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Familial pancreatic carcinoma
Familial pancreatic carcinoma is defined by the presence of pancreatic cancer (PC) in two or more first-degree relatives.
The annual incidence has been estimated at approximately 1-10/1,000,000, representing 5-10% of all PC cases.
In familial cases, disease onset occurs before 50 years of age, earlier than for the other forms of PC. A high incidence of familial PC has been observed within hereditary syndromes (Peutz-Jeghers syndrome, hereditary pancreatitis, familial atypical multiple mole melanoma syndrome, hereditary breast and ovarian cancer syndrome, and hereditary nonpolyposis colorectal cancer; see these terms). Smoking represents a significant risk factor associated with familial PC. PC can arise from the exocrine (95%) or endocrine portions of the pancreas. In 60% of cases it occurs within the head of the pancreas. The main symptoms are non-specific and include pain in the upper abdomen that typically radiates to the back, loss of appetite, significant weight loss and painless jaundice due to bile duct obstruction. As the clinical course is silent, PC often goes undetected until the advanced stages of the disease. In more than 80% of cases, the cancer is either locally advanced or disseminated at the time of diagnosis. A rapid growth pattern, early vascular dissemination, spread to regional lymph nodes, and metastases to distant organs (liver, peritoneum, lungs) are characteristic. PC can also invade the surrounding visceral organs.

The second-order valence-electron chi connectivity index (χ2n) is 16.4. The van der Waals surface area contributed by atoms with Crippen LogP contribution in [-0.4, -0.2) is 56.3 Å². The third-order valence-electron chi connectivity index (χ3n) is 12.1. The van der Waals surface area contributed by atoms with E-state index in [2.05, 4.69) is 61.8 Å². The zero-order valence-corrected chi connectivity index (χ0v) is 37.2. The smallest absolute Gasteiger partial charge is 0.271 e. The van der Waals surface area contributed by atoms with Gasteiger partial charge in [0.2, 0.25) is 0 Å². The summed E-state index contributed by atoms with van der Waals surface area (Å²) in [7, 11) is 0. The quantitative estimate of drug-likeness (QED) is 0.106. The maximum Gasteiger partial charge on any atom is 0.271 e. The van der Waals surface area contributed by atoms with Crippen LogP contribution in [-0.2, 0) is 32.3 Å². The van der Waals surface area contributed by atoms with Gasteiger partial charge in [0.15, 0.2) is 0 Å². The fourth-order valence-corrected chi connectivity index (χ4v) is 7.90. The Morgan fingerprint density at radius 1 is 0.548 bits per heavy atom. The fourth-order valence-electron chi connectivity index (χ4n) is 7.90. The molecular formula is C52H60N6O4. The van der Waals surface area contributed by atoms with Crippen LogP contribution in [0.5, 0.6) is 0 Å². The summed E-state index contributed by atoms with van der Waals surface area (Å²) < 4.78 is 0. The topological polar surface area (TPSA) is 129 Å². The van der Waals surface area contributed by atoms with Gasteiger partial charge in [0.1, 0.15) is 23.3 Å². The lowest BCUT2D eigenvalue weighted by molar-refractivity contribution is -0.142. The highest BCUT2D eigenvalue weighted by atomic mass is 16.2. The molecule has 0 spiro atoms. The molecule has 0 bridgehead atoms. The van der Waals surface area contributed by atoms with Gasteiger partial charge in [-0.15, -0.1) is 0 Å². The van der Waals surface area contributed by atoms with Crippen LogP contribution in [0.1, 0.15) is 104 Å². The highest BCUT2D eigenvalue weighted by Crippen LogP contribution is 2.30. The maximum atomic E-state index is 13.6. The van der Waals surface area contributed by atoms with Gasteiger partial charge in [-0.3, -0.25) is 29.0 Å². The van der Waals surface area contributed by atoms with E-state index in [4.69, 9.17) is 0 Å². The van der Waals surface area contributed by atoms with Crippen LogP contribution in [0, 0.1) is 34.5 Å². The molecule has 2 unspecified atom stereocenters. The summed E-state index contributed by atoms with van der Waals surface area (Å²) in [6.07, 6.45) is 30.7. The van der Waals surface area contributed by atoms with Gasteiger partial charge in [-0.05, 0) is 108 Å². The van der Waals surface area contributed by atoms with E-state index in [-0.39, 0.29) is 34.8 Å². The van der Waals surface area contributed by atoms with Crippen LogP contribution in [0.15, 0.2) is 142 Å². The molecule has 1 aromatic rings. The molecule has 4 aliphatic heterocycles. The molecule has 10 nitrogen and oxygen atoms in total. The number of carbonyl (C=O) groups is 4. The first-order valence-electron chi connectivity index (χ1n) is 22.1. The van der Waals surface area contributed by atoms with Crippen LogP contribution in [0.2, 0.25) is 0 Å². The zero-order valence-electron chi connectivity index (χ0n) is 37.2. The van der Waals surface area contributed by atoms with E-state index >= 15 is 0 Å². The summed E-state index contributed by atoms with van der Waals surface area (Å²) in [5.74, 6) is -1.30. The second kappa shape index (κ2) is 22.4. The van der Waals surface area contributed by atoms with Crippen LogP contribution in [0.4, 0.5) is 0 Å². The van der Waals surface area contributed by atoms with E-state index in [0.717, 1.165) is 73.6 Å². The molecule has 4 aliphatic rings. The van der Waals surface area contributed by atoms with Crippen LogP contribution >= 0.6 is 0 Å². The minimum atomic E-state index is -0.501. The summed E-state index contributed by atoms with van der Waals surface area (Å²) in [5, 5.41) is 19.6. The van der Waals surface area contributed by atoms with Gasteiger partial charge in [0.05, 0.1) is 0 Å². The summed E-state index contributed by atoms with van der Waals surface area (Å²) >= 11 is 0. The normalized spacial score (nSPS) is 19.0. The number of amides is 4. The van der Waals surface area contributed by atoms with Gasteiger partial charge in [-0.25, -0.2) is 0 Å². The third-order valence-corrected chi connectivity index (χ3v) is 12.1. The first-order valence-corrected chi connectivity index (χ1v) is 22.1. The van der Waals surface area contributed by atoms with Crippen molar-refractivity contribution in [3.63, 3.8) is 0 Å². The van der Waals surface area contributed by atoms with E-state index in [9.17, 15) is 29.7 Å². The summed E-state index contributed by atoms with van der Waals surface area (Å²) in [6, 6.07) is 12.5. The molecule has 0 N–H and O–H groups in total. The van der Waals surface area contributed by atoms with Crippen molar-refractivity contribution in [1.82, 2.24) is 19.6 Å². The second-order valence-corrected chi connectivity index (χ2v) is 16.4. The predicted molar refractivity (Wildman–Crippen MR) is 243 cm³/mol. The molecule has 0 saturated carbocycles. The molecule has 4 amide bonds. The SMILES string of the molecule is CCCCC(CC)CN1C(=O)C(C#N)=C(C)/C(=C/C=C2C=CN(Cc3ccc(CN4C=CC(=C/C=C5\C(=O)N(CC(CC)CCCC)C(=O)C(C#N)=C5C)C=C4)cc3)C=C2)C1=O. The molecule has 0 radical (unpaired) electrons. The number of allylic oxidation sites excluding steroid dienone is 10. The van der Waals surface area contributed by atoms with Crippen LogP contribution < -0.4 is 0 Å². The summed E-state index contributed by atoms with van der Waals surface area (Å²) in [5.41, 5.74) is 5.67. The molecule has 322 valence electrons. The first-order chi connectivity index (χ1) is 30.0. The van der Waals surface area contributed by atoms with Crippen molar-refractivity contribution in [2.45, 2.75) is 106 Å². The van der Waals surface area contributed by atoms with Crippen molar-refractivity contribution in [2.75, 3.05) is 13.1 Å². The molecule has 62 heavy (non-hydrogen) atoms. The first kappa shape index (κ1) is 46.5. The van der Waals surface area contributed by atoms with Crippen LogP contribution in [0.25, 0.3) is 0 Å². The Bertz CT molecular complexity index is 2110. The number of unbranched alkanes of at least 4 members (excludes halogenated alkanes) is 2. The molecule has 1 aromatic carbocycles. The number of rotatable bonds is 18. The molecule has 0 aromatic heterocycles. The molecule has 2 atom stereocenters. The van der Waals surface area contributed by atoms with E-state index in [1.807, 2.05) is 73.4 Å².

Mutations in the KRAS, CDKN2A, TP53, and SMAD4 genes have been shown to play a role in the etiology of PC. However, they are still not clinically useful for screening or for diagnosing the disease.
Diagnostic methods include ultrasound, contrast-enhanced multidetector computed tomography (MDCT); magnetic resonance (MR) imaging, and integrated positron emission tomography (PET)/computed tomography (CT). Invasive diagnostic techniques are endoscopic retrograde cholangiopancreatography (ERCP) and endoscopic ultrasound. CA 19-9 is a sensitive tumor serum marker but is not specific.
Differential diagnoses include a wide variety of diseases such as acute and chronic pancreatitis, cholangitis, cholecystitis, cholelithiasis, bile duct tumors and strictures, and gastric cancer and ulcers.
Management and treatment
Surgical resection is the only potentially curative treatment. However, most patients (80%) present with advanced non-resectable tumors. In these cases, chemotherapy (gemcitabine) or radiotherapy, alone or in combination, are alternative treatments, although rather ineffective.
Prognosis is poor (with an overall 5-year survival rate of 5%). Even after complete resection of the tumor, recurrence rates remain high. Patients with a family history of PC should be strongly advised to avoid or cease smoking.